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Feilden Fowles wins funding for visitor centre at Yorkshire Sculpture Park

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The Yorkshire Sculpture Park (YSP) has landed £1.7 million of funding from Arts Council England for a new visitor centre designed by up-and-coming practice Feilden Fowles

The organisation near Wakefield now needs to find a another £1.7 million towards the costs of the recently approved £3.8 million scheme, having also received financial backing from the Garfield Weston Foundation and the Foyle Foundation.

The rammed-earth project at the southern entrance of the popular attraction will house a 140m² restaurant, a 125m² gallery, a 80m² foyer and a 50m² shop.

Due to complete in 2017, the project is the latest in a series of developments at YSP which began with the opening of Longside Gallery in 2001 designed by Bauman Lyons and continued with the main visitor centre in 2002 and underground gallery in 2005 (both by Feilden Clegg Bradley Studios), the transformation of the estate Kennel Block into a learning centre and café in 2011 by DLA Design and most recently the refurbishment of the Chapel in 2014.

According to the practice, which set up in 2009, the new building will sit in a former quarry and will be ‘constructed of stabilised rammed earth, creating a sedimentary patina that relates to the sandstone below’.

Peter Murray executive and founding director of YSP, said: ’The new visitor centre is a reflection of our ambition to increase long-term resilience and sustainability by building audiences, further developing our artistic programme, and increasing visitor income.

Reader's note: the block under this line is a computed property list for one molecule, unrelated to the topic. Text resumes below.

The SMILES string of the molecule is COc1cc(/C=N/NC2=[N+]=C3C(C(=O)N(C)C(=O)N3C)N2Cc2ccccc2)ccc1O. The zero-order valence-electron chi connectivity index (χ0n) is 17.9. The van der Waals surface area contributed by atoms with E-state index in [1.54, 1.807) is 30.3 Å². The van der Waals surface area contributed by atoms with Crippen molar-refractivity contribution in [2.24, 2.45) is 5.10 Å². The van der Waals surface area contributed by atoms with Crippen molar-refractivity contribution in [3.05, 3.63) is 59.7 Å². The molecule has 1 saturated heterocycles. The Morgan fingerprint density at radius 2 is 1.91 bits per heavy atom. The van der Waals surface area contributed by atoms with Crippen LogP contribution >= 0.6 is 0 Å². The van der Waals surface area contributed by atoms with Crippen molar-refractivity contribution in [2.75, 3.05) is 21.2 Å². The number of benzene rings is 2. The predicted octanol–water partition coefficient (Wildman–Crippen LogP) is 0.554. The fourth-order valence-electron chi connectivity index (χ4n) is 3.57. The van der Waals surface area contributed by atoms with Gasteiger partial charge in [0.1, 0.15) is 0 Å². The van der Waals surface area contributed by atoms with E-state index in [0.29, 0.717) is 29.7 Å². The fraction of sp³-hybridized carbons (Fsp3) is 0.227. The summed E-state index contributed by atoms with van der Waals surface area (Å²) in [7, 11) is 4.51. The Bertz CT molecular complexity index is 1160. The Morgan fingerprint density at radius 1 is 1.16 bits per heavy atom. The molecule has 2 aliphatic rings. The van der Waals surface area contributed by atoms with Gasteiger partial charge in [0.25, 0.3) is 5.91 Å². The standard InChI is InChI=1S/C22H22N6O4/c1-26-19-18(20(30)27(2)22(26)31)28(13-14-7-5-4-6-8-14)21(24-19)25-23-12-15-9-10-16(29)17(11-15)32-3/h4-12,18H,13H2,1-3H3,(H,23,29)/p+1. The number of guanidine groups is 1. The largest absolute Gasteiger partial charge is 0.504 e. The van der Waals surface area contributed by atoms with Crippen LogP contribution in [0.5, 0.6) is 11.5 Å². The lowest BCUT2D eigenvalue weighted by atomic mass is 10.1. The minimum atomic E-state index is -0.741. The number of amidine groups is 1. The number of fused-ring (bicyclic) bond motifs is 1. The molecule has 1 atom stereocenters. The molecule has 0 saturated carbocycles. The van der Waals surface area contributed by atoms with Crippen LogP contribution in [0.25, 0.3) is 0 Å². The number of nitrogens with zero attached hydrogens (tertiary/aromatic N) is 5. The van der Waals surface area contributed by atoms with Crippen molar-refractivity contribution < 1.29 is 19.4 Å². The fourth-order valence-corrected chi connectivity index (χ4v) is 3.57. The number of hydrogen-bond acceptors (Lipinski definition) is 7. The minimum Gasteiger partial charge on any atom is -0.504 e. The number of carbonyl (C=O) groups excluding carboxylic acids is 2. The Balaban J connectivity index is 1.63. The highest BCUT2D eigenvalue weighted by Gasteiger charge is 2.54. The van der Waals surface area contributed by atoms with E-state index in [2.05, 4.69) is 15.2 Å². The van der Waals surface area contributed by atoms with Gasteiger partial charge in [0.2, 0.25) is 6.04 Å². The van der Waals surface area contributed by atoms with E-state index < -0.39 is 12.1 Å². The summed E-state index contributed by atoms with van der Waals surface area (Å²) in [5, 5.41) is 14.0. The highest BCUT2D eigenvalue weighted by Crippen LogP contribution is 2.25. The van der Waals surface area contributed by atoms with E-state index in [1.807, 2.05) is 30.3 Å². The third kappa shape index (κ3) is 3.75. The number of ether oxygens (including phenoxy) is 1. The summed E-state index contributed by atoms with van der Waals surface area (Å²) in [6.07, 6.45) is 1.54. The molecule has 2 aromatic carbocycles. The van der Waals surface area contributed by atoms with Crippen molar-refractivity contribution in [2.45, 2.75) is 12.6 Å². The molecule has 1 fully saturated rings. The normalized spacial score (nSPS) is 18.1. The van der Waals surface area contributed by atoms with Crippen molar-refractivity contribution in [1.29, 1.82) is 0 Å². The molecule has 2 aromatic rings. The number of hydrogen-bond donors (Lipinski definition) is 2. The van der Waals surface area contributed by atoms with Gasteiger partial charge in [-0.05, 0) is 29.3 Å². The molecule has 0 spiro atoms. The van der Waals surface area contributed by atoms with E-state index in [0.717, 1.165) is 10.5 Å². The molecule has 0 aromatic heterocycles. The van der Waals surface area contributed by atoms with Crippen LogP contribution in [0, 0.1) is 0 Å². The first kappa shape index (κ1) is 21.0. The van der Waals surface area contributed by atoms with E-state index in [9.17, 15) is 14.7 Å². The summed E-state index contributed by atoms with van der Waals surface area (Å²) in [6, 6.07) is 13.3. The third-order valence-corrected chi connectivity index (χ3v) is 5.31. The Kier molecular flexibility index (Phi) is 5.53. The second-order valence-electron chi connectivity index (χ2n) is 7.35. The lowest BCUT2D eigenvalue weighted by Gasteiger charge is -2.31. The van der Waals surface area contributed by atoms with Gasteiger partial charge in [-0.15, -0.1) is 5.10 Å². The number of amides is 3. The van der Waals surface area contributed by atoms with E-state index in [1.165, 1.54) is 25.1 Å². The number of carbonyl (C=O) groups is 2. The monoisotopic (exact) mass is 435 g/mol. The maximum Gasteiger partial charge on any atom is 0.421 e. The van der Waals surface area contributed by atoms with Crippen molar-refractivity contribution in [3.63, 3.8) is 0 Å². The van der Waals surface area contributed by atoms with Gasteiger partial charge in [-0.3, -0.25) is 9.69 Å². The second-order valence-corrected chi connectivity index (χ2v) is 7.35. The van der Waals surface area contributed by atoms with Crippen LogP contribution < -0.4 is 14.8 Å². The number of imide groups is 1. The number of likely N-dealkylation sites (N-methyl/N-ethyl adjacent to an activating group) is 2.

’In our 40th anniversary year, the centre will provide an important new element to our physical infrastructure, bringing together all of the successful elements of previous developments.

He added: ’It will provide a platform to sustain and increase visitor numbers over the next decade, offering exciting new artistic experiences for the public to enjoy, while boosting our commercial income, providing sustainability in the long term as reductions in public funding continue to take effect.’

Founded in 1977 within the parkland of Bretton Hall close to junction 38 of the M1, YSP boasts work by both British and international artists - including sculptures by locally born Barbara Hepworth - and features one of the largest open-air displays of Henry Moore’s bronzes in Europe.

Feilden Fowles' proposed visitor centre at the Yorkshire Sculpture Park

Feilden Fowles’ proposed visitor centre at the Yorkshire Sculpture Park

Site plan

Architect’s view

‘The linear form and orientation protects the building from the nearby motorway and parking to the east, forming a sheltered, sunken south-west facing terrace and harnessing views across the park towards the Lower Lake and Bretton Hall.

‘The building incorporates a pioneering low-energy control system using unfired clay bricks to provide a passive humidity buffer, maintaining favourable conditions within the gallery. This is combined with a highly insulated envelope, natural ventilation, air-source heat pump and a dense acid-moorland green roof, to achieve a robust and passive design approach.

‘The new gallery space is distinguished by an in-situ concrete saw-tooth roof veiled in translucent GRP panels, ensuring a soft north light for the display of artworks.

‘The gallery will give visitors access to some of the greatest art of the 20th and 21st centuries through a changing programme of temporary exhibitions. The centre will also increase understanding and access to the landscape, ecology and heritage of the historic 500-acre Bretton Estate that YSP occupies, as well as the sculpture presented throughout the park.

‘The new restaurant will continue to offer visitors high quality service while a new shop will extend YSP’s highly successful retail operation, selling limited edition lines by artists and designers.’

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